'Reforms' would threaten rights, politicize justice
The link takes you to a guest column in the Orlando Sentinel written by Talbot "Sandy" D'Alemberte, a lawyer, former president of the American Bar Association, former president of Florida State University and former dean of its College of Law
Please read the entire article. Some of the main points are as follows:
We all remember the wise advice: "If it ain't broke, don't fix it." Here, we need to apply a new maxim: Don't break something that has been fixed.
Amendment 5 tips the balance of power in favor of political branches by giving them greater influence in the selection of judges appointed to serve on Florida's Supreme Court. The measure seeks to undermine the intent of the nonpartisan judicial nominating system by requiring Senate confirmation for all judicial appointments to the high court.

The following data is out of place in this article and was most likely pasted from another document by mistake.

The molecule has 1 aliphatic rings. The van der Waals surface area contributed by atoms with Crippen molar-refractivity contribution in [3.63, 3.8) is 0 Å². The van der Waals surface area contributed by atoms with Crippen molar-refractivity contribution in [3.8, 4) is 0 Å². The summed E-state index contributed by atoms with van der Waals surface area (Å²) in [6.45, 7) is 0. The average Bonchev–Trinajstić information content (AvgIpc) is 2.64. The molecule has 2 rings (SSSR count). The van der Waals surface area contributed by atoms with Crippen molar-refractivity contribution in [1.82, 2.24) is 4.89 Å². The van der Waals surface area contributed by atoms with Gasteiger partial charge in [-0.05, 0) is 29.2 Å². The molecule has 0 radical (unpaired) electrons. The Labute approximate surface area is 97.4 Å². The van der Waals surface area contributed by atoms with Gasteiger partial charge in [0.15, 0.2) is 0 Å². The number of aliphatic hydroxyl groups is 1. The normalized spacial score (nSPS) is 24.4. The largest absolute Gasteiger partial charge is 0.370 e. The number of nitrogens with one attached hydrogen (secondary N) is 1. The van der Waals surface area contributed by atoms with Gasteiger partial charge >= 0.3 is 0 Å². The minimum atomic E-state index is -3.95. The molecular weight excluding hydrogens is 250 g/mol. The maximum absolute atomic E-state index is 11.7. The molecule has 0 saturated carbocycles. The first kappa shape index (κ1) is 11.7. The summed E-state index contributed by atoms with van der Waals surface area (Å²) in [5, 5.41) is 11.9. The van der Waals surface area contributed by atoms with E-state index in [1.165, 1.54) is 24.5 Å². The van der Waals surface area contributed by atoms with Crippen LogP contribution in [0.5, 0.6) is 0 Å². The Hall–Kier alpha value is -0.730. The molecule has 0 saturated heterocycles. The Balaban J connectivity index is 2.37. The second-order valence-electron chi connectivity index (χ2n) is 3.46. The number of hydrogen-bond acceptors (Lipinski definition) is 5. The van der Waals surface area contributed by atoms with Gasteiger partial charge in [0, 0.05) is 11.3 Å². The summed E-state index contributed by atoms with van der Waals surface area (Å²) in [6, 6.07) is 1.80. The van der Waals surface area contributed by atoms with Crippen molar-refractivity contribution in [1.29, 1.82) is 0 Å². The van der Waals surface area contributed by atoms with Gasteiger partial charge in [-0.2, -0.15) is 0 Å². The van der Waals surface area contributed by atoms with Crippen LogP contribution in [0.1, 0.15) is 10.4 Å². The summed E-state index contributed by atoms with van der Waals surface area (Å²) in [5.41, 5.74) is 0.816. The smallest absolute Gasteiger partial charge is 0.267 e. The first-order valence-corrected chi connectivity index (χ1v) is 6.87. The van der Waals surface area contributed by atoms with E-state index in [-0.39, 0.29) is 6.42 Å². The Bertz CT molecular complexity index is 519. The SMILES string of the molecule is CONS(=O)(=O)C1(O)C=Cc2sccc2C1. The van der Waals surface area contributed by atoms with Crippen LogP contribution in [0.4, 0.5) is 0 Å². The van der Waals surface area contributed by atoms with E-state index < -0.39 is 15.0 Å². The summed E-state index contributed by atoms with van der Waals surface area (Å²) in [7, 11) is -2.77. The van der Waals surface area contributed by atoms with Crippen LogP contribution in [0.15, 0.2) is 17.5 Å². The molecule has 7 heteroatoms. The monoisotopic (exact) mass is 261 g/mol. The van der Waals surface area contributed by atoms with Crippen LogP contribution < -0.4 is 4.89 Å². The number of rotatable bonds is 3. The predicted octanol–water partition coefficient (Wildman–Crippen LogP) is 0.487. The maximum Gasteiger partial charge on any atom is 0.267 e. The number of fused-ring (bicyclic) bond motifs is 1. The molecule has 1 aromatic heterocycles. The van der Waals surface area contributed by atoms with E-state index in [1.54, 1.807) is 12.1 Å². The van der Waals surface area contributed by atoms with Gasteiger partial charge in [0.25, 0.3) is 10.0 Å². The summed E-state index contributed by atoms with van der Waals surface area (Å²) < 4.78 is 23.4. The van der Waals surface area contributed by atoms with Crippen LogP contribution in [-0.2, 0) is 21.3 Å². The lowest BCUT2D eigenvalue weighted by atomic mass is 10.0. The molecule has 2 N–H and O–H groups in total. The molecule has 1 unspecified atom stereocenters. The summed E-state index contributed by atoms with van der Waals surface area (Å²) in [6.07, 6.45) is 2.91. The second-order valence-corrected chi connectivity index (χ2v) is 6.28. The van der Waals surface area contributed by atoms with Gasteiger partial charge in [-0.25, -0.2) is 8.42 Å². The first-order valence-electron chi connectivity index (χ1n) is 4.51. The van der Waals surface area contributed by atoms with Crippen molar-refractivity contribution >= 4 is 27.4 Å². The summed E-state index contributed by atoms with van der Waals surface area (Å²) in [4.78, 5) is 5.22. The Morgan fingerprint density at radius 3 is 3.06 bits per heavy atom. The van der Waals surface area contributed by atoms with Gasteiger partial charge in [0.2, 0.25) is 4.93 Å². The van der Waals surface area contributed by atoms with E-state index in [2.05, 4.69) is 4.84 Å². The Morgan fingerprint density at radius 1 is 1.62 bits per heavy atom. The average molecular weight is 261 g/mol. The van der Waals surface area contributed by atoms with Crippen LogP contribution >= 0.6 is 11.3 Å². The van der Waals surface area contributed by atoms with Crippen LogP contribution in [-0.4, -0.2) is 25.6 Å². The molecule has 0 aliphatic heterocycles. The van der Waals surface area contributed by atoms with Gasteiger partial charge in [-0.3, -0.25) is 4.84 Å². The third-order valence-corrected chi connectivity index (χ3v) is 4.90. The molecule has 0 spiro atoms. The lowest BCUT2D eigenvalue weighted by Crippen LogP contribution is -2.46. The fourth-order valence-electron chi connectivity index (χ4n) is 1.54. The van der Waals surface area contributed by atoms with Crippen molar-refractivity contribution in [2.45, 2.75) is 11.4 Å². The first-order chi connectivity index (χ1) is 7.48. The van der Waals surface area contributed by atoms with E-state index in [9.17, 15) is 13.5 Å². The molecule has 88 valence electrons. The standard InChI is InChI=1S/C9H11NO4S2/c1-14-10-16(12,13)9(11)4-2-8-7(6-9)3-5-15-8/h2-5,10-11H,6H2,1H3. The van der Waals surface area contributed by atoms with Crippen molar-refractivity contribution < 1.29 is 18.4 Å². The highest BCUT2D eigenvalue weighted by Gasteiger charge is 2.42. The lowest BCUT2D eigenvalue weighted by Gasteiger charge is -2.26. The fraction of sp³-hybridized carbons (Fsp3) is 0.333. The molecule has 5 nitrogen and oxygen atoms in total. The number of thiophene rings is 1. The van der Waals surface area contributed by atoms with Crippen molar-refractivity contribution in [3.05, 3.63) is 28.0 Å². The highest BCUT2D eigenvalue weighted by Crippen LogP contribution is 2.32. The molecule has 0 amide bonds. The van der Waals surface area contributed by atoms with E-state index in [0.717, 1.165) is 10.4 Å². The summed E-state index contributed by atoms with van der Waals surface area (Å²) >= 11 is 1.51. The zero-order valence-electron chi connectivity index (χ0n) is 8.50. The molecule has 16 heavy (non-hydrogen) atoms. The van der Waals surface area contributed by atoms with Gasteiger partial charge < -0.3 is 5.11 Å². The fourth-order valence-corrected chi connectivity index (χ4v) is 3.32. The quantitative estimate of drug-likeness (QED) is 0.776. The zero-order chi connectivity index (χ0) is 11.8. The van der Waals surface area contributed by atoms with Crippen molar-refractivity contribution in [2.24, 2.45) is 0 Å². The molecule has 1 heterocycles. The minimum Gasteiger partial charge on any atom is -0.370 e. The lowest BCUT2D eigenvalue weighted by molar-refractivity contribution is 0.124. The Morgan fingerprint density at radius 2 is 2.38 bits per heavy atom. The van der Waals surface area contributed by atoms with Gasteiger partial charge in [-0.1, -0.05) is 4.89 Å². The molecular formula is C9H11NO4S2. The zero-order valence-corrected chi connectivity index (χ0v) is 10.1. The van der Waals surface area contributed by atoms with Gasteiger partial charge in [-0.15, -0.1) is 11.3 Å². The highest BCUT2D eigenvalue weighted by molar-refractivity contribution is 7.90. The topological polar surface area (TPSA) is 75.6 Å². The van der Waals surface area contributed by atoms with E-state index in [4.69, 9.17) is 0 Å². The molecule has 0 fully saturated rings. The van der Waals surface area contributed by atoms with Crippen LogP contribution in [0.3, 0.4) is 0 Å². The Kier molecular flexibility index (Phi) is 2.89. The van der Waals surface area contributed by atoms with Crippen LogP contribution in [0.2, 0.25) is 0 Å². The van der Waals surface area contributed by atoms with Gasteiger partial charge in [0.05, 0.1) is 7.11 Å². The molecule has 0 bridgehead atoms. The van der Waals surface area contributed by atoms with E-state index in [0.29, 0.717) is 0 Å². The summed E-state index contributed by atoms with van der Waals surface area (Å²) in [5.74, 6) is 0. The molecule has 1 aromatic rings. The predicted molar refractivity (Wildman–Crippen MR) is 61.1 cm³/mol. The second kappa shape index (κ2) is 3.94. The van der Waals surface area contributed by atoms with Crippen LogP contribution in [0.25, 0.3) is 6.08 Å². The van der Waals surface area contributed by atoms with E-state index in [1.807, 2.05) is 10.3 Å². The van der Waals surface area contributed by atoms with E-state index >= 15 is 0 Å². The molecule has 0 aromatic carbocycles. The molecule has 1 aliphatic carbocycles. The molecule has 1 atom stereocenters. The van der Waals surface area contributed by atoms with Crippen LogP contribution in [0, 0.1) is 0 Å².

Amendment 5 puts the nominee back into a political process, with the specter of partisan lawmakers rejecting qualified appointees over ideological issues. Reduced in importance could be the honesty, competency or diligence necessary to be a successful Supreme Court justice.
The danger is clear and present. It is not the court's power that is in jeopardy. It is yours. Defend your constitution — and the court's ability to uphold it — by voting no on Amendment 5.